The only way to find methods that meet the conventions criteria is to use reflection. Calling methods by using reflection is slower than calling them from statically compiled code. I wanted my solution to be fast, but I was willing to sacrifice some speed for more painless setup. The first thing whenever performance is a question is to measure your current performance so you have something to compare against.

My first step was to setup the following test program:

I haven’t shown the Account class’ implementation here, but it isn’t really important. With manually registered event handlers as used in the Fohjin.DDD project it produces the following output:

For the sake of completeness the apply event method looks like this:

My first attempt was to simply use reflection each time an event is applied to find the method that should handle the event. My implementation looked like this:

And produced the following output:

We can see from this that using reflection takes about twice as much time as manually mapping the call. That sounds bad, but the reality is that this solution is still performing well enough that it would only be in rare situations anyone would care, but seeing as how I am a little OCD when it comes to optimising things I decided to see if I could do better.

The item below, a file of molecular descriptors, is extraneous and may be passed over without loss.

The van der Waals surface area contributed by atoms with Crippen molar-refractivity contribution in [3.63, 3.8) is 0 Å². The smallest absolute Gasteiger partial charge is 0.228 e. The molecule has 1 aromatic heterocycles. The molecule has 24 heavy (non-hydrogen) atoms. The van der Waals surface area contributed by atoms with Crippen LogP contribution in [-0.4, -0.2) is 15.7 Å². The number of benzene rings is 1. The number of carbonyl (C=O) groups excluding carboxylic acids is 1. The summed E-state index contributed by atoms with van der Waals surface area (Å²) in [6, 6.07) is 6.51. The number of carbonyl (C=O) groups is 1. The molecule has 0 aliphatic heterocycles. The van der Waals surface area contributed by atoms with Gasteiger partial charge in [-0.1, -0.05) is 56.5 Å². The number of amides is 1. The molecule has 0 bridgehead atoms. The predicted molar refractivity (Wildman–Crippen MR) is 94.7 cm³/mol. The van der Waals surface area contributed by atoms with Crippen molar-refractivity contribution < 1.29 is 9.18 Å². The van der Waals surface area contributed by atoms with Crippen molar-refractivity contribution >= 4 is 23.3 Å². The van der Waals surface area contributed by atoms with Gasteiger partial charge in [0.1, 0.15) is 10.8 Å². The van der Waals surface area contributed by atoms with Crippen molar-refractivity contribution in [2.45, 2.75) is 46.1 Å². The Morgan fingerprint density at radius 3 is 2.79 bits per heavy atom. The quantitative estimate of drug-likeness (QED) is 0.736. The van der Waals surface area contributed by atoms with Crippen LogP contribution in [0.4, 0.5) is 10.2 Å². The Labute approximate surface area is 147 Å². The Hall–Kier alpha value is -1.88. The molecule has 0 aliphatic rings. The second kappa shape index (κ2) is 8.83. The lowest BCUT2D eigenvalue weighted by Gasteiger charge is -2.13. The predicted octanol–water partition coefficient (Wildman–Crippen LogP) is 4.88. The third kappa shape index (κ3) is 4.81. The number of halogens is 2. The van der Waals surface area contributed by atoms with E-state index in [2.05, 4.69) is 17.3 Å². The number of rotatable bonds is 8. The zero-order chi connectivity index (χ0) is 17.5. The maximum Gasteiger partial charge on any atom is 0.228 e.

My next approach was to do my reflection search once and then cache the results to be shared between all instances of the class. I use a static class called EventHandlerMappings (I don’t quite like that name so if you can think of a better one let me know) to manage the mapping and get my reference to the handler dictionary in the constructor and then uses it in the Apply method like so:

We now arrive at the following performance results.

Now we are taking roughly 1.5 times the baseline instead of twice as long, but I still think we can do better. Instead of just caching the method info we can create a delegate from it and use that instead. The downside to this is that the first time we will pay a higher price for the conversion. This isn’t quite as straight forward as it sounds, because delegates parameters are strongly typed. We want the parameters of our delegate to be for the base types of IDomainEvent and AbstractAggregateRoot, but our method will take a specific type. To solve this problem we need to wrap our delegate call in another delegate that will cast the parameters to the correct type.

Here is my implementation for the EventHandlerMappings:

And here is my implementation of the Apply method now:

Which give me the following output:

This result surprised me at first, because it is faster than the original manual implementation. After looking over things I am fairly certain that the reason it is faster is that our original code creates the handler mapping dictionary for each instance and I am guessing that is where the extra time comes from.

It is worth mentioning that the caching code puts additional overhead on the first call for a given type. So if you are only running one or two iterations worth of code in a typical application life time then you would be better off with the straight reflection implementation.

So there you have it, convention based automatic wireup of event handlers in an Event Sourced entity.